I know a nice retired couple that used to like foreign travel and used to take yearly trips abroad and used to regularly broaden their horizons and expand their experience through cruises, tours and vacations. I say *used to* because they quit traveling after a trip to Portugal where they got very frustrated because, “Those people don’t speak English!”
It’s a peculiarly American arrogance that we *expect* others to speak our language, but we don’t feel the need to even attempt theirs. The same affliction seems to extend to email communication among major U.S. corporations when they receive foreign language email communications.
A recent survey conducted by WorldLingo.com found that large U.S. companies, including Disney, IBM and Microsoft have “inadequate translation capabilities”. Now there’s no doubt that WorldLingo.com, a translation service, has an interest in the outcome of such a survey, but we’ll take their word for it that 50% of U.S. companies don’t even answer emails written in a foreign language. Those that do reply seem to take way too long to respond and sometimes answer in the wrong language!
Now I recall those trips to Tokyo and Mexico City where the kind folks in the hotels and restaurants all seemed to speak English to me when they saw I didn’t know their tongue. But we don’t have the same luxury when it comes to our web sites and email. If a Portugese visitor comes to WebSite101, they will find a machine translation option at the top of the page so that they can get the gist of what the site is all about by choosing their own language from the WorldLingo menu options.
I am a guest expert on small business ecommerce at AskMe.com where I recently received a question in Portugese that to my untrained and uneducated eye appeared to be Spanish, so I did what many do, I went to BabelFish machine translation service at AltaVista.com and entered the text into the form, chose “Spanish to English” and got gibberish in response! Well, I had heard that Portugese resembles Spanish, so I tried *that* option and got an understandable sentence from the service.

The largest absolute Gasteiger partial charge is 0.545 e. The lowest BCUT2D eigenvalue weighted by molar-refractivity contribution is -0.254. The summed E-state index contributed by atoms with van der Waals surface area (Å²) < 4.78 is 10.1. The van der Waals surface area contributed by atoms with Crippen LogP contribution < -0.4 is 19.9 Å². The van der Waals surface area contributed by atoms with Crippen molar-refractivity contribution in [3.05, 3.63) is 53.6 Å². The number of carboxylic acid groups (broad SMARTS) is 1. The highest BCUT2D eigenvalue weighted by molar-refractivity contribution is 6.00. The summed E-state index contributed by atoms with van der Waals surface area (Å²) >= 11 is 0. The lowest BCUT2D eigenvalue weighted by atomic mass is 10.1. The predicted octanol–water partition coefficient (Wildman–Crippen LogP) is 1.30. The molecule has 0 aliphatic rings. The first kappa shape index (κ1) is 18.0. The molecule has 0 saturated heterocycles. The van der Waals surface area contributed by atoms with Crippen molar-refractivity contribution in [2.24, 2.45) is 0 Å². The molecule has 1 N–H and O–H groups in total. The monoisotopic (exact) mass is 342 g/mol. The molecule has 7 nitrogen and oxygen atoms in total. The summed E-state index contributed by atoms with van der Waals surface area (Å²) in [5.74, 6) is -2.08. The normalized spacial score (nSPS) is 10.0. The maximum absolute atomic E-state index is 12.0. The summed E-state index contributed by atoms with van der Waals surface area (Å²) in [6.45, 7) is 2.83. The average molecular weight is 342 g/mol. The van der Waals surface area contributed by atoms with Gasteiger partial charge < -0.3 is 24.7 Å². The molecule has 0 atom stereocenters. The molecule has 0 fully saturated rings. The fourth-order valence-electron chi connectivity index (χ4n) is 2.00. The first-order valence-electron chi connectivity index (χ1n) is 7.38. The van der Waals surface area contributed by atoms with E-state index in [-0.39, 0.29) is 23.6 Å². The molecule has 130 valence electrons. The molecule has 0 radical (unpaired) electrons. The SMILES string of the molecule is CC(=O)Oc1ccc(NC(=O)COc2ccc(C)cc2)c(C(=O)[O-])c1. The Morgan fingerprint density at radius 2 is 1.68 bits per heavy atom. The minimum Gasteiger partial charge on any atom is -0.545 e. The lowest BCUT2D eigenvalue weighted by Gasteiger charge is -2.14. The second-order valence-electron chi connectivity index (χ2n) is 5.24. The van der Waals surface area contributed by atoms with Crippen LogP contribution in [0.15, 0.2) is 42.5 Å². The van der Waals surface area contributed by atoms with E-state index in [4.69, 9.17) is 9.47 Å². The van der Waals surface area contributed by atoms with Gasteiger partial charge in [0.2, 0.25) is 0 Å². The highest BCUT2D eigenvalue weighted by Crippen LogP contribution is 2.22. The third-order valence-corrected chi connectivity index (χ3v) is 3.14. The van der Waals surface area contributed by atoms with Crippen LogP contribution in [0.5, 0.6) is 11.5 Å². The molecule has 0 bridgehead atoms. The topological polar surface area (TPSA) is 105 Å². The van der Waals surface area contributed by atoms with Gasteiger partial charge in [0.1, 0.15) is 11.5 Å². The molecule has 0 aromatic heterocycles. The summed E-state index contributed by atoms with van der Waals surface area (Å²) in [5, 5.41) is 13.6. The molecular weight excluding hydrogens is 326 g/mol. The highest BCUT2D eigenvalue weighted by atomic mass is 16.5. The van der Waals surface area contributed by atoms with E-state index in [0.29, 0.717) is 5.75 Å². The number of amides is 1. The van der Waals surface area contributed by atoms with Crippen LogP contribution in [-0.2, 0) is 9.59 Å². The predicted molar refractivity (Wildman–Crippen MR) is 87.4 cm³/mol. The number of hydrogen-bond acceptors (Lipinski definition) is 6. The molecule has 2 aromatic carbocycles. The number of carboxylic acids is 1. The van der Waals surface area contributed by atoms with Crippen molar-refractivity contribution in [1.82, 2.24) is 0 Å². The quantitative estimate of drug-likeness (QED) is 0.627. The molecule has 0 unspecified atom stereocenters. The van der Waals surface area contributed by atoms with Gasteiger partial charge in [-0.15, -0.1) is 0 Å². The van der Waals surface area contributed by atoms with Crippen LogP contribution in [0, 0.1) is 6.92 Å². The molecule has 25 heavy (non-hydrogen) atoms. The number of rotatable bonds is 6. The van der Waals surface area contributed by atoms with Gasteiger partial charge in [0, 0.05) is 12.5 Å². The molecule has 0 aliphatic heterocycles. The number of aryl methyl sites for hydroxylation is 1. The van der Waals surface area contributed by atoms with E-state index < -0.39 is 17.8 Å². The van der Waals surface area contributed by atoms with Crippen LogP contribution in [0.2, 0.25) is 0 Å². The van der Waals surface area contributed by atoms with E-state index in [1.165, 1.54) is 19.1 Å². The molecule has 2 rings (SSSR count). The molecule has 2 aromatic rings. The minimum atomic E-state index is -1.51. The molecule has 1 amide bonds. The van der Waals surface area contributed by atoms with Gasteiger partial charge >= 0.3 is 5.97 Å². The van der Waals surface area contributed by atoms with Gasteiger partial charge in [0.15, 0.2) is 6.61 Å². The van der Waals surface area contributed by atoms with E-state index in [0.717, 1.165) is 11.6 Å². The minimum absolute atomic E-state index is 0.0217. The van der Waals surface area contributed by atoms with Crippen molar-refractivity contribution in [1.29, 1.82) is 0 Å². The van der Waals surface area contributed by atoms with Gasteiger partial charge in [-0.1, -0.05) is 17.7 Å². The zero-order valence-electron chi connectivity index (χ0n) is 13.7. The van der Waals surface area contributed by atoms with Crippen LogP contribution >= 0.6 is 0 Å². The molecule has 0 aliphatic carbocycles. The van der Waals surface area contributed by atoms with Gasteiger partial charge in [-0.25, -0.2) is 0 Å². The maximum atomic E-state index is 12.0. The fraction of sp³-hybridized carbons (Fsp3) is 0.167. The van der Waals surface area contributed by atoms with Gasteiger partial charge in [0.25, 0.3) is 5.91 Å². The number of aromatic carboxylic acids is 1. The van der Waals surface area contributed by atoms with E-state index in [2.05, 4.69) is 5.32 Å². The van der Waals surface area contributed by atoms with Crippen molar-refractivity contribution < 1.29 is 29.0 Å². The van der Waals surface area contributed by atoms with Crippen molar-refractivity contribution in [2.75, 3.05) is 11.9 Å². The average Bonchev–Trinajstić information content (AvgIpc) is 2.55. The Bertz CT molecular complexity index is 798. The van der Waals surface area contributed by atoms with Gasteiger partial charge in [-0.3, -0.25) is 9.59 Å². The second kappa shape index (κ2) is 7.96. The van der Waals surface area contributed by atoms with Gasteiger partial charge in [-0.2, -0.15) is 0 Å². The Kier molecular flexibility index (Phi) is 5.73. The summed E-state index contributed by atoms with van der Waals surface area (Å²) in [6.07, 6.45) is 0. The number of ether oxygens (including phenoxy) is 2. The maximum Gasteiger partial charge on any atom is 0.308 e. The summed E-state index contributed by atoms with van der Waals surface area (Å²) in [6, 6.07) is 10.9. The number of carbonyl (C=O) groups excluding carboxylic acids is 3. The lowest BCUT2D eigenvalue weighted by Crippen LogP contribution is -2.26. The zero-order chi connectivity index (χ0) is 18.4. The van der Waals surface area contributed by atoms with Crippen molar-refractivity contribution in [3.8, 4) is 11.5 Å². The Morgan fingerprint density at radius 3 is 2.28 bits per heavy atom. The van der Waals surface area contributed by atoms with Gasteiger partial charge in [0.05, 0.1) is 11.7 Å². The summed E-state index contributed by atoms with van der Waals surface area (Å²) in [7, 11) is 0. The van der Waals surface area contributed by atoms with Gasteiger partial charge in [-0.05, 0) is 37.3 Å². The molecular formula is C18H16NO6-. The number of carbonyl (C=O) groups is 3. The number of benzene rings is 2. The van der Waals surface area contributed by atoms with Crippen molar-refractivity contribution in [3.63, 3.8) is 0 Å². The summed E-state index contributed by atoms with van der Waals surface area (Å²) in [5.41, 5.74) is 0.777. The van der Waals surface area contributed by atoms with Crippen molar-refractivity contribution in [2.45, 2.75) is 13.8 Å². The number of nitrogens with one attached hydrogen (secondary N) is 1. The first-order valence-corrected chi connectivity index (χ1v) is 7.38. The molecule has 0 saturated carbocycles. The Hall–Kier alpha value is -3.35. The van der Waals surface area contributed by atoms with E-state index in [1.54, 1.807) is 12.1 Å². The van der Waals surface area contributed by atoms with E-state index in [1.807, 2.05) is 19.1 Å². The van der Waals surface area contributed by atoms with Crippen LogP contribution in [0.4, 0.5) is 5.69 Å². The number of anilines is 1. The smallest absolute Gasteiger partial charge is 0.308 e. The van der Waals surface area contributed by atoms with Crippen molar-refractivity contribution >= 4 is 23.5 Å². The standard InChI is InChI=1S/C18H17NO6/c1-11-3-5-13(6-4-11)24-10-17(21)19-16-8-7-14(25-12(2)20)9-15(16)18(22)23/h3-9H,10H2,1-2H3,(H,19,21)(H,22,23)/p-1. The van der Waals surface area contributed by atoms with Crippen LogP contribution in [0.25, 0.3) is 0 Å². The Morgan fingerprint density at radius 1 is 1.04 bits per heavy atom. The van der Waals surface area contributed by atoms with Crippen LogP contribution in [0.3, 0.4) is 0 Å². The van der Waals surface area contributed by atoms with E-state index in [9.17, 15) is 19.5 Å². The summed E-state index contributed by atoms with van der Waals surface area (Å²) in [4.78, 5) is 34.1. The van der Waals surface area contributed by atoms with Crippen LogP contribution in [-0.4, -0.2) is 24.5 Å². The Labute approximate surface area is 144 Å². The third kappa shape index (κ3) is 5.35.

I have to admit that I didn’t respond to that question in the same way I do most, because I can’t entirely trust the machine translation and wouldn’t want to give an incorrect answer. I requested a clarification, translated by machine to Portugese from English. Now, short of learning most of the worlds’ major languages, how would a respectable ebusiness deal with questions in a language they don’t know?
According to the WorldLingo report offered on their web site: one company responded with the following:
“I am in receipt of your e-mail. To forward this to an outside service for interpretation would take several days, and not allow us to respond to you in the quickest manner. Can you re-submit your inquiry in English?” This assumes that the person that sent the email can speak English! Why would they be expected to know English? There’s that peculiar arrogance again!
My wife went to Paris a couple of years ago and found that if she struggled with her bad French that they had *much* more patience with her than if she just expected them to switch to English for her benefit. Perhaps that reputation that the French have for disliking Americans is because those Americans have that arrogant expectation that the French speak English!
As ebusiness expands, the English speaking world should expect that they will be dealing with customers who don’t speak English and that the potential loss of business could be dramatic if they don’t find a way to address the needs of those potential customers. Email translation service is available from several sources as well, including WorldLingo.com
We could be arrogant about English or we could deal with it by providing machine translation from our web sites. Some businesses may find that it is worth their while to have web pages translated by a human and posted in other languages for the benefit of regular foreign customers.
Think about your potential audience and consider the possibility of really going global, not just reaching the English-speaking customers in foreign countries, but everyone who might buy your product or service and can access your web site.
Mike Banks Valentine operates SEOptimism, Offering SEO training of
in-house content managers
as well as the Small Business Ecommerce Tutorial at
http://WebSite101.com and blogs about SEO at http://RealitySEO.com
where this article appears with live links to SMO stories, buttons, blog posts and examples.